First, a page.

On day three of my week long placement I was tasked with quickly turning some Wagu beef trim into burgers for the pre-service staff dinner. In my fatigued & by now slightly disillusioned state I managed to mis-assemble the industrial meat grinder which when switched on instantly made a spine shivering, metal on metal crunking sound followed by a deafening bang as the solid cast iron mincing attachment shattered onto the counter. I’m pretty sure the sound of this catastrophic mechanical failure was heard by anyone within 3 blocks of the restaurant. Wylie however, as my misfortune would have it, was at that very moment standing at the door of the prep kitchen barely five feet away, we locked eyes for what seemed like an eternity in a moment forever scarred into my psyche. Wylie never uttered a word, his look said it all
“I……I’ll get my coat”
I had 5 days until my flight back to the UK, I’d already done plenty of sight-seeing (I highly recommend Grandmaster Caz’s Old School Hip Hop tour of Harlem & the Bronx) in between my other, significantly more successful, work placements so I felt the need to somehow make the most constructive use of the time I had left in the Big Apple
I knew finding another restaurant to take me on at short notice was going to be a challenge, my other gigs had all been carefully arranged months in advance of my trip. After a fruitless morning trudging the streets of Manhattan between the restaurants I’d frantically googled the previous night I had an idea- There was a restaurant near Washington Square Park called ‘Babbo’, an informal Michelin starred Italian place that every afternoon people queued around the block to get a table at- it was owned by one of Marco Pierre white's protégés Mario Batali, his head prep-chef was a woman called Elisa Sarno , I already knew all of this as I’d been reading a book given to me by my brother the previous Christmas called Heat, the best selling detailed account of former 'New Yorker Magazine' editor Bill Buford’s experience quitting his day job to spend a year as an unpaid intern in the Babbo kitchen. With nothing to lose I arrived at the restaurant just after lunch- knocked on the door and blurted out my plight to a confused looking young chef who had answered the door, how I had traveled all the way from the UK and could I please, please come & work for a few days in the kitchen? Another uncomfortable silence/stare-off ensued, but I detected a look of confusion rather than Wylie’s death stare from the previous evening.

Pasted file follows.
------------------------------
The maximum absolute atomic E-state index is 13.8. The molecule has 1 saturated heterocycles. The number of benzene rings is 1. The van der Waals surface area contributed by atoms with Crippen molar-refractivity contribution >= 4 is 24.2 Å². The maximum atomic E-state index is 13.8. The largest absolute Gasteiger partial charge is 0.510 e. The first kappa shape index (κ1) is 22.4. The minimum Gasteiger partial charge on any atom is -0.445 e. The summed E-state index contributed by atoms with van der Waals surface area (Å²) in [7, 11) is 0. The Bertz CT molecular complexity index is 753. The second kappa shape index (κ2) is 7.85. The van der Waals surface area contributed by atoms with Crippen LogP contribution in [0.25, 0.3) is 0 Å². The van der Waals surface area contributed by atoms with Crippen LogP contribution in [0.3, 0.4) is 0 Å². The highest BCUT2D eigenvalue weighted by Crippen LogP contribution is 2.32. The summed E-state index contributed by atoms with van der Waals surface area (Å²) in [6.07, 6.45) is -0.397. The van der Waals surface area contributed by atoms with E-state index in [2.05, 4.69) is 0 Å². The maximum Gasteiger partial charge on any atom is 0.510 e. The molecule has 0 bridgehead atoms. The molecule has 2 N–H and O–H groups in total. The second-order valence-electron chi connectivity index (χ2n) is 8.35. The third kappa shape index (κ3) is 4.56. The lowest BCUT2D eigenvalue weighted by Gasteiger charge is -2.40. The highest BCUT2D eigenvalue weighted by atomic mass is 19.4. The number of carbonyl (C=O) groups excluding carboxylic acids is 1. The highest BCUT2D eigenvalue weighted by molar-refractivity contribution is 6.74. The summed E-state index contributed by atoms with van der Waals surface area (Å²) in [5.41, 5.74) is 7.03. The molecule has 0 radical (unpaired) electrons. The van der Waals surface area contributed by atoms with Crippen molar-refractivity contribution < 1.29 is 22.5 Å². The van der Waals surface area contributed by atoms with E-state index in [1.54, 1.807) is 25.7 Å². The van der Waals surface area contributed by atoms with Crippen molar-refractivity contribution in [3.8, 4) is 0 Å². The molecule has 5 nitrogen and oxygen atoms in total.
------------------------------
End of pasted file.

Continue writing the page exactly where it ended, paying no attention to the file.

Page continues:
‘Is Elisa in?’ I confidently asked
The young chef pointed to a barely discernible figure in the distance descending the steps into the 9th Street subway. I turned and immediately sprinted after her, finally catching up with her at the turnstiles. Again, (but this time with more sweating & panting), I pleaded for the chance to spend a few days working in her kitchen. After a moment looking me up and down trying to figure out what this random Englishman was doing chasing her into a subway, she politely smiled
‘I’m sorry, that’s not really something we can do’
But then, somehow my instant look of genuine dejection together with bent over exhaustion from my sudden uncharacteristic burst of athleticism must have combined to give a sufficiently pathetic site for her to take pity, her composure momentarily softened,
‘7am tomorrow, don’t be late’
I was in.
My three days at Babbo could not have contrasted more with my previous gig. I was boning & stuffing breasts of veal, rolling fresh pasta, filleting fresh snapper & finishing sauces and surrounded the most amazing Italian & local market produce, ramps, garlic scapes, all kinds of charcuterie I’d never heard of.
The fact that I had travelled all the way from the UK just to work there carried well with the chefs, this was after all partially true, I’d travelled from the UK I just hadn’t had the idea to work at Babbo until I was already out there, a trivial detail I didn’t see the need to correct. After my final shift, the night before I travelled home I was given a seat at the bar whilst the head chef brought out course by course the entire 12 course tasting menu with additional courses he wanted me to try thrown in for good measure, breadcumbed tripe, osso bucco, herb roasted porcini.. it was a truly memorable few days for so many reasons and an experience I’ll never forget.